From FARC Hostage To Presidential Candidate In Colombia

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French-Colombian politician and former hostage for the FARC-EP Guerrilla Ingrid Betancourt announces her candidacy for Colombia's presidency for the political party 'Coalicion de la Esperanza' with a message against corruption in Bogota, Colombia on January 18, 2022. (Photo by Sebastian Barros/NurPhoto via Getty Images)

News Americas, NEW YORK, NY, Weds. Jan. 14, 2022: A woman who was once held hostage by the Colombian Revolutionary Armed Forces of Colombia (FARC) is now running for president there.

Ingrid Betancourt, who was kidnapped and held hostage for six years by FARC, has launched a fresh bid for the presidency.

The announcement comes almost two decades after the former congresswoman was kidnapped in 2002 while campaigning for Colombia’s top office.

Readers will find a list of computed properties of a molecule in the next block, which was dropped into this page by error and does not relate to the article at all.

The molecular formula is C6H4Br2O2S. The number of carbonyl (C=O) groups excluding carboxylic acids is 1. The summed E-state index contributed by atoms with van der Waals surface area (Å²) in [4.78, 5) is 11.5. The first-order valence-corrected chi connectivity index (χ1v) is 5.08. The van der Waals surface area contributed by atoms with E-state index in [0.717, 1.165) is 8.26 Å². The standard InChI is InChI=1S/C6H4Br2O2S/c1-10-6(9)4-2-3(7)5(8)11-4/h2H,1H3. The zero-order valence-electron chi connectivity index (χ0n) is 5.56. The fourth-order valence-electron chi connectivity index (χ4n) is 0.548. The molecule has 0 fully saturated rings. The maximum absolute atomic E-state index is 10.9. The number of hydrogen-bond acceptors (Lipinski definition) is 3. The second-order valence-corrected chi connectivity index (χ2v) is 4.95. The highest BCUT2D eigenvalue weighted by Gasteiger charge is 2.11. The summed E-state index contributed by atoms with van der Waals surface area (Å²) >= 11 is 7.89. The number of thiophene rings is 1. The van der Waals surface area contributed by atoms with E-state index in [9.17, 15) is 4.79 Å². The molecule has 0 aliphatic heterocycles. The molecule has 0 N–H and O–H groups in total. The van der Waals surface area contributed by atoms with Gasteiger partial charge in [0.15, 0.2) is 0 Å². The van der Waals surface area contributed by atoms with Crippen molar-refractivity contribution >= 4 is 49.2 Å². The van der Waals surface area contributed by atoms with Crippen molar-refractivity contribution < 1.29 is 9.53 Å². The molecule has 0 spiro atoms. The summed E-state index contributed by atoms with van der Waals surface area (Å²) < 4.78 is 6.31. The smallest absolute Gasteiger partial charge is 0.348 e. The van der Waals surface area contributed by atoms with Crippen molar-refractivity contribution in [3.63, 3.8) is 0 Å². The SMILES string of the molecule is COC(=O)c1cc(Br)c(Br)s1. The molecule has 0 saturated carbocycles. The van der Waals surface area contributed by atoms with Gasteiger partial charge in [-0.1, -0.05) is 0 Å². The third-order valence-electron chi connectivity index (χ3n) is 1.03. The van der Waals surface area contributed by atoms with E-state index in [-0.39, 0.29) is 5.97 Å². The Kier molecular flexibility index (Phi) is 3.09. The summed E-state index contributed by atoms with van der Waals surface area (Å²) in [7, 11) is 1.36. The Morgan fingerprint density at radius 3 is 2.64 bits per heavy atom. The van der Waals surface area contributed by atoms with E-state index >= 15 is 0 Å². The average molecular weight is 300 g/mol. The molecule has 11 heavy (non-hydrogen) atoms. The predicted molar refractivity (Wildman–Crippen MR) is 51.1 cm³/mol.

Her time in captivity ended in 2008 through a military operation in which Colombian soldiers disguised as humanitarian workers snatched Betancourt and several other hostages from the FARC without firing a single bullet.

Betancourt, now the leader of the Oxygen Green Party, told reporters on Tuesday that she would vie to become the nominee to represent centrist parties in the race. If she wins the nomination, she will contest the first-round presidential election on May 29th.

“Today I am here to finish off what I started with many of you in 2002,” the 60-year-old said during a news conference. “I am here to claim the rights of 51 million Colombians who are not finding justice because we live in a system designed to reward criminals.”

Betancourt’s announcement also comes months after other candidates have already been campaigning throughout the country ahead of the presidential vote later this year.

Gustavo Petro, a leftist former mayor of Bogota who is currently ahead in the polls, has tapped into widespread frustration with corruption and economic inequalities that have soared during the coronavirus pandemic.

The FARC disarmed and disbanded under a 2016 peace pact that ended Colombia’s decades-long internal war, and it has since transitioned into a political party.